The Verasonics Research Ultrasound Simulator simulates echo returns from a collection of point targets with specified reflectivity. It assumes a linear model where the signals from each of the transmitting elements are returned by a media point target that can be summed at each receiving element to obtain the point target’s contribution. The transmit waveform is simulated using the user’s waveform definition with knowledge of the transducer’s bandwidth or impulse response, and weighted by the transmit apodization function and also the element’s directivity function, using the angle of the element’s normal to a given point target. The signal from a point target at a receiving element is similarly weighted for apodization and directivity, and attenuated based on the path length from the transmitting element to the receiving element. The processing of all the user defined media points generate digital RF waveforms for each receive channel, sampled at the rate chosen by the user. These waveforms can then be processed by Verasonics’ pixel oriented image reconstruction or user defined functions.

While the Verasonics Research Ultrasound Simulator’s primary aim is designed to verify the programming of user defined acquisition sequences and processing, it can also be used to investigate the use of various transmit methods and acquisition protocols as they interact with media targets. A large variety of media models can be constructed using aggregates of weighted media points. Simple models may consist of a collection of point targets arranged in geometrical patterns that can be used to access spatial resolution of the scanning method. More complex models may use large numbers of point scatterers to simulate speckle or physiological structures. Each point scatterer can have its own reflectivity coefficient. Media points can also be moved or re-defined at specific points in a sequence by invoking a user supplied media function. This allows simulation of blood flow velocity for accessing Doppler scanning methods.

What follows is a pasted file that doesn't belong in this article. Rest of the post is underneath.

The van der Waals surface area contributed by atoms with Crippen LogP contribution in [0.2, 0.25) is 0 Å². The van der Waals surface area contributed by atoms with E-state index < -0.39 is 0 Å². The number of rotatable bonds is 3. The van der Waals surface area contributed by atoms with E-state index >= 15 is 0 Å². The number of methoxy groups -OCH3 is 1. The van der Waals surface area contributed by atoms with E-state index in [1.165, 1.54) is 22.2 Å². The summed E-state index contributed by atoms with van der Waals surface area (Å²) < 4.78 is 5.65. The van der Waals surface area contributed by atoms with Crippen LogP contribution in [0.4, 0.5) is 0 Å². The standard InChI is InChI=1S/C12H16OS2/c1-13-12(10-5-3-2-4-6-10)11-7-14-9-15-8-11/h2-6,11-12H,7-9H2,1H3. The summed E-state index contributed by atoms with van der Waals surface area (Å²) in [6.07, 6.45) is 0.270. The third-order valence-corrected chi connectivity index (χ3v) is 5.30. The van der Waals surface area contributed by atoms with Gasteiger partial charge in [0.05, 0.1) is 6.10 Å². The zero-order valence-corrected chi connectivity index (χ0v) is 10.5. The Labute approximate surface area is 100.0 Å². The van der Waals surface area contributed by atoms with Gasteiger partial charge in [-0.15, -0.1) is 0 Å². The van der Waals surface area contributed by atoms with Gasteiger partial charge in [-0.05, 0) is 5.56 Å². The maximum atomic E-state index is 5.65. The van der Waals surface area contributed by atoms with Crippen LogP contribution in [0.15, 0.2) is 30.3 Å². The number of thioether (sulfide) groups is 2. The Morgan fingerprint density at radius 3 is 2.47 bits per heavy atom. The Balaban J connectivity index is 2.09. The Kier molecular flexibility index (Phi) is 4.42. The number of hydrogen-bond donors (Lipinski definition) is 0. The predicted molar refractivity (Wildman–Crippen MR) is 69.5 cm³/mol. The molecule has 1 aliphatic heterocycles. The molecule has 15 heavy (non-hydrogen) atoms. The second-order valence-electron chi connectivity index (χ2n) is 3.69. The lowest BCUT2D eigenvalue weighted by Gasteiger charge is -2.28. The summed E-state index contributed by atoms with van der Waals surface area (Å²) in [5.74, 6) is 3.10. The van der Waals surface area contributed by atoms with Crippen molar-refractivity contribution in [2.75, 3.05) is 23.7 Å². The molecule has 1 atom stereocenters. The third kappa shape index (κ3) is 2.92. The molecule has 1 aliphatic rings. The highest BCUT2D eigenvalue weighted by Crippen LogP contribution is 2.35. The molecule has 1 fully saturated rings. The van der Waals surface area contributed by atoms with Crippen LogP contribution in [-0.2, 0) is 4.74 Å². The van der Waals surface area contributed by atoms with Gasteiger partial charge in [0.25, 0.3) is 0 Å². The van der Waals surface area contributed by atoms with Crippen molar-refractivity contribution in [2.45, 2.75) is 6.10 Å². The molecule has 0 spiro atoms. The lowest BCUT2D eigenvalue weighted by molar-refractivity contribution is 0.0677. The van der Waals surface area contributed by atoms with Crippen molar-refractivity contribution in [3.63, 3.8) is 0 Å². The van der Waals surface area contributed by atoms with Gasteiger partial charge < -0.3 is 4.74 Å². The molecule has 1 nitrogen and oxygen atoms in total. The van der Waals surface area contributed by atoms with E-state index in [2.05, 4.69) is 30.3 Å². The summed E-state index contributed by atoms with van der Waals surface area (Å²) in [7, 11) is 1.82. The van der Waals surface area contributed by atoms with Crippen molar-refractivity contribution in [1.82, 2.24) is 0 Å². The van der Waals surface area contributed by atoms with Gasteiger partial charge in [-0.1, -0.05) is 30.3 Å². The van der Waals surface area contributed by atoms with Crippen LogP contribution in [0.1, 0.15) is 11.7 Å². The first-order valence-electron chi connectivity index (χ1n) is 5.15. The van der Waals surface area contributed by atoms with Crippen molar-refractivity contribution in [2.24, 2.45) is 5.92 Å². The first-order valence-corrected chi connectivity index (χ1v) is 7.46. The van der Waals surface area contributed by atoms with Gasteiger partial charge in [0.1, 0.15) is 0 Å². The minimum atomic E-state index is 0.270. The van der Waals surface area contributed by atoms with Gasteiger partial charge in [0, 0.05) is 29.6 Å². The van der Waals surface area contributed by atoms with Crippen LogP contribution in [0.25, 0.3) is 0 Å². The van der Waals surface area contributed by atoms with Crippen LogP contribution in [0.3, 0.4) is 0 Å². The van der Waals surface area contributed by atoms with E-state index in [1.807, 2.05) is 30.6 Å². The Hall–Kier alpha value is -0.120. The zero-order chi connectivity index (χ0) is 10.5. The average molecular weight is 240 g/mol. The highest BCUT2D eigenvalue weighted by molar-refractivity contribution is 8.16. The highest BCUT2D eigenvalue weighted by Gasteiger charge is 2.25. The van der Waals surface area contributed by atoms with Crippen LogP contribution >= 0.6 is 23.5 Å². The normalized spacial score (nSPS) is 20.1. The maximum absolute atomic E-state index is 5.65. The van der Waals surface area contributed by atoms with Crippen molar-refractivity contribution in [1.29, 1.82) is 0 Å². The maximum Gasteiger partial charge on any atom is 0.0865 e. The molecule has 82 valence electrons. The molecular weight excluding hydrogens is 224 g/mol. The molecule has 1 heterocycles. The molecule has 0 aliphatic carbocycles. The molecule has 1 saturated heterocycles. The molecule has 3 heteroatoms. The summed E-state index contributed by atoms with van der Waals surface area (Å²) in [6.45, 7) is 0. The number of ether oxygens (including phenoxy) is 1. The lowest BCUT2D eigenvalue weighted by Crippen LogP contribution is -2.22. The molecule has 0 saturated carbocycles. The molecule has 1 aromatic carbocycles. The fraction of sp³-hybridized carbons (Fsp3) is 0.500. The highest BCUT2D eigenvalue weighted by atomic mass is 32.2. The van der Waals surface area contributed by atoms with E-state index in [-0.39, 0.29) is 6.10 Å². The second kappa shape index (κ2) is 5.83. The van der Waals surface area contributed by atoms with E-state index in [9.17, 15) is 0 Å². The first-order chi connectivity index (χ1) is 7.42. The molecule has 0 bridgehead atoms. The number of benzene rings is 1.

“Until now, our team has used the Verasonics Research Ultrasound Simulator to teach ultrasound imaging to our students,” said Marc Goueygou, Associate Professor of Ecole Centrale de Lille in France. “Since our lab has only a single Vantage Research Ultrasound system and we have over 30 students, the simulation software is essential for getting the team well trained on the technology in a convenient manner. What I like most is that the Verasonics Research Ultrasound Simulator has exactly the same functionalities as the Vantage software and hardware. Once you train yourself and understand how to work with the Verasonics Research Ultrasound Simulator software, there’s no additional training required once you begin working with the hardware.”

The Verasonics Research Ultrasound Simulator can also be used to simulate conditions that are not supported by the hardware system itself. For example, a custom transducer with up to 1024 elements and operating at a high frequency could be simulated to assess its imaging performance prior to actual construction of the transducer. Different element distributions could be assessed, including sparse aperture arrangements.